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JRS Greece: hard conditions for asylum seekers in Athens
February 01, 2016

JRS Greece: hard conditions for asylum seekers in Athens
People wait for a ferry to take them to Athens on the Greek island of Lesbos (Photo: JRS Greece).
“JRS staff is regularly visiting detention centers around Athens. There are problems with hygiene and food while many migrants do not have proper clothing.”
(Athens, Greece) February 1, 2016 – Despite the winter cold and rough seas people continue to take great risks to reach Greece from Turkey. JRS is present on the Greek island of Lesbos and in Athens welcoming and accompanying new arrivals.

On January 23, JRS staff witnessed the arrival of three ferries from the Greek islands to the port of Piraeus near Athens. The huge ferries collectively were carrying about 8,000 people.

Director of JRS Greece, Rev. Maurice Joyeux, SJ explains what he saw: “As they disembarked from their overnight voyage there was a burst of activity. Some people went directly to the metro. Others ran to buses. Others begin speaking with groups of smugglers who stood a safe distance away from the police. Within two hours the whole port was deserted.”

Many of these forced migrants attempt to follow the path of those before, such as traveling through the former Yugoslav republic of Macedonia and on into Western Europe. Others end up in one of the several camps set up in Athens run by the authorities and nongovernmental organizations.

Forced migrants increasingly are being sent by the Greek authorities to detention centers, where conditions are extremely bad. JRS staff is regularly visiting detention centers around Athens. There are problems with hygiene and food while many migrants do not have proper clothing. JRS staff has also witnessed unaccompanied minors being held in detention in Athens.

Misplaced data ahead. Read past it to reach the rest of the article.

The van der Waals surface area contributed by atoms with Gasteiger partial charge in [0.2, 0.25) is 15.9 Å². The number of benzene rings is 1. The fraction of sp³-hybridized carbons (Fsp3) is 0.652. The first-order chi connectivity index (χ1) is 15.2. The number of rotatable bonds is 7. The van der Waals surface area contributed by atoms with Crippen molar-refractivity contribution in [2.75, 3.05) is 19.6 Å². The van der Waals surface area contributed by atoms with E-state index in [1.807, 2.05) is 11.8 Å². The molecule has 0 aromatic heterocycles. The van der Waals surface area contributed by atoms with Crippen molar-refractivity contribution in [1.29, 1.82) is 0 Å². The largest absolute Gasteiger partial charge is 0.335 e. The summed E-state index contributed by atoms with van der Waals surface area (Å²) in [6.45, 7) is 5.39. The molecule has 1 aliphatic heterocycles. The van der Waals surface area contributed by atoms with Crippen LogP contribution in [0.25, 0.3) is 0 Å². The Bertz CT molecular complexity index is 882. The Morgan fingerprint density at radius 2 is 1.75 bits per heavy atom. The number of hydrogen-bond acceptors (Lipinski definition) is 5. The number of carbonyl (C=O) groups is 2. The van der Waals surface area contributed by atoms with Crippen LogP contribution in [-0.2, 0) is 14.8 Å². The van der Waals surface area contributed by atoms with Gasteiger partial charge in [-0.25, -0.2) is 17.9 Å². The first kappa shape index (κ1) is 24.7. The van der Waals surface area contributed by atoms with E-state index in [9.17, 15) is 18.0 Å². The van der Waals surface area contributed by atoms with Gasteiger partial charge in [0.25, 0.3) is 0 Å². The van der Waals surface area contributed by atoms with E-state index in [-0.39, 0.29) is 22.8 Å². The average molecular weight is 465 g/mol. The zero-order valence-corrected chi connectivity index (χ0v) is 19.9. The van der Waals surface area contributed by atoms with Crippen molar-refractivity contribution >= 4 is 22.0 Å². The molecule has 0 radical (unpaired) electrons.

JRS is deeply concerned by the European Commission’s intention to consider a recommendation for the reinstatement of transfers of asylum seekers to Greece under the so called Dublin Regulation, a European Union law that requires all migrants to apply for asylum in the country where they first set foot.

The transfer of asylum seekers back to Greece under the Dublin Regulation has been suspended since 2011 following the findings of human rights violations against asylum seekers by the European Court of Human Rights in its MSS v Belgium and Greece decision, and by the Court of Justice of the European Union's in its NS v Secretary of State for the Home Department decision.

Recent observations on the ground by JRS support the findings of the European Council of Exiles and Refugees in November. Persons in need of protection still face considerable obstacles to accessing the asylum procedure.

Reception conditions are not improving and asylum seekers often are exposed to inhumane and degrading treatment in violation of Article 3 of the European Convention on Human Rights. Finally, the detention of unaccompanied children clearly is not in the best interests of the child and conflicts with the UN Convention on the Rights of the Child.

Press Contact Information
Mr Christian Fuchs
christian.fuchs@jrs.net
202-629-5946